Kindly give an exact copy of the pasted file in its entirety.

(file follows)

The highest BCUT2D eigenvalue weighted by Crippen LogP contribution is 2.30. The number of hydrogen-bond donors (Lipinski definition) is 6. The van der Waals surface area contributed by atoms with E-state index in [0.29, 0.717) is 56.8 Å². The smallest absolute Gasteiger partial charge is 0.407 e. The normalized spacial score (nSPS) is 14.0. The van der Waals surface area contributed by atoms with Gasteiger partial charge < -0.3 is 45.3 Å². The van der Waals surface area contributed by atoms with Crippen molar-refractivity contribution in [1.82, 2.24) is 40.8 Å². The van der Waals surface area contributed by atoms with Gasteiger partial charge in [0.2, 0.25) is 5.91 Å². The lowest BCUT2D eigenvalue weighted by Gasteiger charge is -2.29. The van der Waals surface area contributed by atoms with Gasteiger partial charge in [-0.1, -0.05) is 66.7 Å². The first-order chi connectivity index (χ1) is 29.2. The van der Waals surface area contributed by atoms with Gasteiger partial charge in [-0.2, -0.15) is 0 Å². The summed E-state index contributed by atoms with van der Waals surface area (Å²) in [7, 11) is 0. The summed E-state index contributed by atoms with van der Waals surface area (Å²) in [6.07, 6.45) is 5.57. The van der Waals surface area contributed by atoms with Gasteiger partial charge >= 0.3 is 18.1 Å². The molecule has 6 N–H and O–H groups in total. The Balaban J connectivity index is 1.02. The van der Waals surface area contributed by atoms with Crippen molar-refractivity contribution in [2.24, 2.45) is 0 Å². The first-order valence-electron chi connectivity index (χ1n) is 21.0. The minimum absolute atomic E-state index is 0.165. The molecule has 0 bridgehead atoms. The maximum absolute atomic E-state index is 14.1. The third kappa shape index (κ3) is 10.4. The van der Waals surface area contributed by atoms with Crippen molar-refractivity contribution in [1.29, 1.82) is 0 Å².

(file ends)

The highest BCUT2D eigenvalue weighted by Crippen LogP contribution is 2.30. The number of hydrogen-bond donors (Lipinski definition) is 6. The van der Waals surface area contributed by atoms with E-state index in [0.29, 0.717) is 56.8 Å². The smallest absolute Gasteiger partial charge is 0.407 e. The normalized spacial score (nSPS) is 14.0. The van der Waals surface area contributed by atoms with Gasteiger partial charge < -0.3 is 45.3 Å². The van der Waals surface area contributed by atoms with Crippen molar-refractivity contribution in [1.82, 2.24) is 40.8 Å². The van der Waals surface area contributed by atoms with Gasteiger partial charge in [0.2, 0.25) is 5.91 Å². The lowest BCUT2D eigenvalue weighted by Gasteiger charge is -2.29. The van der Waals surface area contributed by atoms with Gasteiger partial charge in [-0.1, -0.05) is 66.7 Å². The first-order chi connectivity index (χ1) is 29.2. The van der Waals surface area contributed by atoms with Gasteiger partial charge in [-0.2, -0.15) is 0 Å². The summed E-state index contributed by atoms with van der Waals surface area (Å²) in [7, 11) is 0. The summed E-state index contributed by atoms with van der Waals surface area (Å²) in [6.07, 6.45) is 5.57. The van der Waals surface area contributed by atoms with Gasteiger partial charge >= 0.3 is 18.1 Å². The molecule has 6 N–H and O–H groups in total. The Balaban J connectivity index is 1.02. The van der Waals surface area contributed by atoms with Crippen molar-refractivity contribution in [2.24, 2.45) is 0 Å². The first-order valence-electron chi connectivity index (χ1n) is 21.0. The minimum absolute atomic E-state index is 0.165. The molecule has 0 bridgehead atoms. The maximum absolute atomic E-state index is 14.1. The third kappa shape index (κ3) is 10.4. The van der Waals surface area contributed by atoms with Crippen molar-refractivity contribution in [1.29, 1.82) is 0 Å².